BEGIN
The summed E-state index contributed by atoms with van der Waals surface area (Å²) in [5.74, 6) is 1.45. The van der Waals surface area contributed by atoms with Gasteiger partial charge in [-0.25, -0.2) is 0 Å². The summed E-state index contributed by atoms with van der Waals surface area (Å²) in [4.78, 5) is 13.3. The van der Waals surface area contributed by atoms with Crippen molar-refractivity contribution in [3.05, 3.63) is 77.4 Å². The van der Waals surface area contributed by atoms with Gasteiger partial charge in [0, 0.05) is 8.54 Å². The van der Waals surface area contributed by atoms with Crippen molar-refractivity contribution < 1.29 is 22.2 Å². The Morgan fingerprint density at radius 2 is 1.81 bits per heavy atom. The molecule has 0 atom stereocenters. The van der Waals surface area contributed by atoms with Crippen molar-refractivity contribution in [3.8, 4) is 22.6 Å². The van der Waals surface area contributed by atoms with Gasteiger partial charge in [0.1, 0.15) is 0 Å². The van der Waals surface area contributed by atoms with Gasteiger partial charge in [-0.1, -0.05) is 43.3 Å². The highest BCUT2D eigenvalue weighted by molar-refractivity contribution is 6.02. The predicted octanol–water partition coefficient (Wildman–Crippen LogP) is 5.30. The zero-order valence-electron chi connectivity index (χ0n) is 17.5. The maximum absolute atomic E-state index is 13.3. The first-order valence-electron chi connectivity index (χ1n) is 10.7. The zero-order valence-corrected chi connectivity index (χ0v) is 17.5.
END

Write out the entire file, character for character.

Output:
The summed E-state index contributed by atoms with van der Waals surface area (Å²) in [5.74, 6) is 1.45. The van der Waals surface area contributed by atoms with Gasteiger partial charge in [-0.25, -0.2) is 0 Å². The summed E-state index contributed by atoms with van der Waals surface area (Å²) in [4.78, 5) is 13.3. The van der Waals surface area contributed by atoms with Crippen molar-refractivity contribution in [3.05, 3.63) is 77.4 Å². The van der Waals surface area contributed by atoms with Gasteiger partial charge in [0, 0.05) is 8.54 Å². The van der Waals surface area contributed by atoms with Crippen molar-refractivity contribution < 1.29 is 22.2 Å². The Morgan fingerprint density at radius 2 is 1.81 bits per heavy atom. The molecule has 0 atom stereocenters. The van der Waals surface area contributed by atoms with Crippen molar-refractivity contribution in [3.8, 4) is 22.6 Å². The van der Waals surface area contributed by atoms with Gasteiger partial charge in [0.1, 0.15) is 0 Å². The van der Waals surface area contributed by atoms with Gasteiger partial charge in [-0.1, -0.05) is 43.3 Å². The highest BCUT2D eigenvalue weighted by molar-refractivity contribution is 6.02. The predicted octanol–water partition coefficient (Wildman–Crippen LogP) is 5.30. The zero-order valence-electron chi connectivity index (χ0n) is 17.5. The maximum absolute atomic E-state index is 13.3. The first-order valence-electron chi connectivity index (χ1n) is 10.7. The zero-order valence-corrected chi connectivity index (χ0v) is 17.5.